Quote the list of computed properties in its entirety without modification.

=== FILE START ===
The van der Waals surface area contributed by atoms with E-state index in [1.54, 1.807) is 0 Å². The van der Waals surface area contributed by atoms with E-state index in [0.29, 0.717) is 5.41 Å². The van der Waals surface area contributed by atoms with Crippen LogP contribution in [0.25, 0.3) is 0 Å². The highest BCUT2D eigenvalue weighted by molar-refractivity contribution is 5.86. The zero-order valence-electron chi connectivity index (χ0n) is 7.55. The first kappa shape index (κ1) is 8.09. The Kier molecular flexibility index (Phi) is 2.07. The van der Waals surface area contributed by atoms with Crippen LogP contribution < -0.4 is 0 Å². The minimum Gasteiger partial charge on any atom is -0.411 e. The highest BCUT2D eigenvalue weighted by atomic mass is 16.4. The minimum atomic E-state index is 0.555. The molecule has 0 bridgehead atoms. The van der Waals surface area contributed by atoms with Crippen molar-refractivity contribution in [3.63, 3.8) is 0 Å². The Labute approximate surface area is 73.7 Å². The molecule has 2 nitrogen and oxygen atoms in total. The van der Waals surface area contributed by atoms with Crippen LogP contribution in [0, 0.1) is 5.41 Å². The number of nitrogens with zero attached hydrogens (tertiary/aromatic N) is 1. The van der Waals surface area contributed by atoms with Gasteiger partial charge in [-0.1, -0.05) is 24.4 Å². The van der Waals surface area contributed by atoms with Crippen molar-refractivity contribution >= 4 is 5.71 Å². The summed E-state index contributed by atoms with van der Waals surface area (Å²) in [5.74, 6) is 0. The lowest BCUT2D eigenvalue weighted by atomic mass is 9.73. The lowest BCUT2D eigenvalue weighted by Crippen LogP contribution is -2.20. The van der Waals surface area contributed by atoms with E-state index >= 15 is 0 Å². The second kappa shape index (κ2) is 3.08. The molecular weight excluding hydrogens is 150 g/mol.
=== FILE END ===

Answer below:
The van der Waals surface area contributed by atoms with E-state index in [1.54, 1.807) is 0 Å². The van der Waals surface area contributed by atoms with E-state index in [0.29, 0.717) is 5.41 Å². The van der Waals surface area contributed by atoms with Crippen LogP contribution in [0.25, 0.3) is 0 Å². The highest BCUT2D eigenvalue weighted by molar-refractivity contribution is 5.86. The zero-order valence-electron chi connectivity index (χ0n) is 7.55. The first kappa shape index (κ1) is 8.09. The Kier molecular flexibility index (Phi) is 2.07. The van der Waals surface area contributed by atoms with Crippen LogP contribution < -0.4 is 0 Å². The minimum Gasteiger partial charge on any atom is -0.411 e. The highest BCUT2D eigenvalue weighted by atomic mass is 16.4. The minimum atomic E-state index is 0.555. The molecule has 0 bridgehead atoms. The van der Waals surface area contributed by atoms with Crippen molar-refractivity contribution in [3.63, 3.8) is 0 Å². The Labute approximate surface area is 73.7 Å². The molecule has 2 nitrogen and oxygen atoms in total. The van der Waals surface area contributed by atoms with Crippen LogP contribution in [0, 0.1) is 5.41 Å². The number of nitrogens with zero attached hydrogens (tertiary/aromatic N) is 1. The van der Waals surface area contributed by atoms with Gasteiger partial charge in [-0.1, -0.05) is 24.4 Å². The van der Waals surface area contributed by atoms with Crippen molar-refractivity contribution >= 4 is 5.71 Å². The summed E-state index contributed by atoms with van der Waals surface area (Å²) in [5.74, 6) is 0. The lowest BCUT2D eigenvalue weighted by atomic mass is 9.73. The lowest BCUT2D eigenvalue weighted by Crippen LogP contribution is -2.20. The van der Waals surface area contributed by atoms with E-state index >= 15 is 0 Å². The second kappa shape index (κ2) is 3.08. The molecular weight excluding hydrogens is 150 g/mol.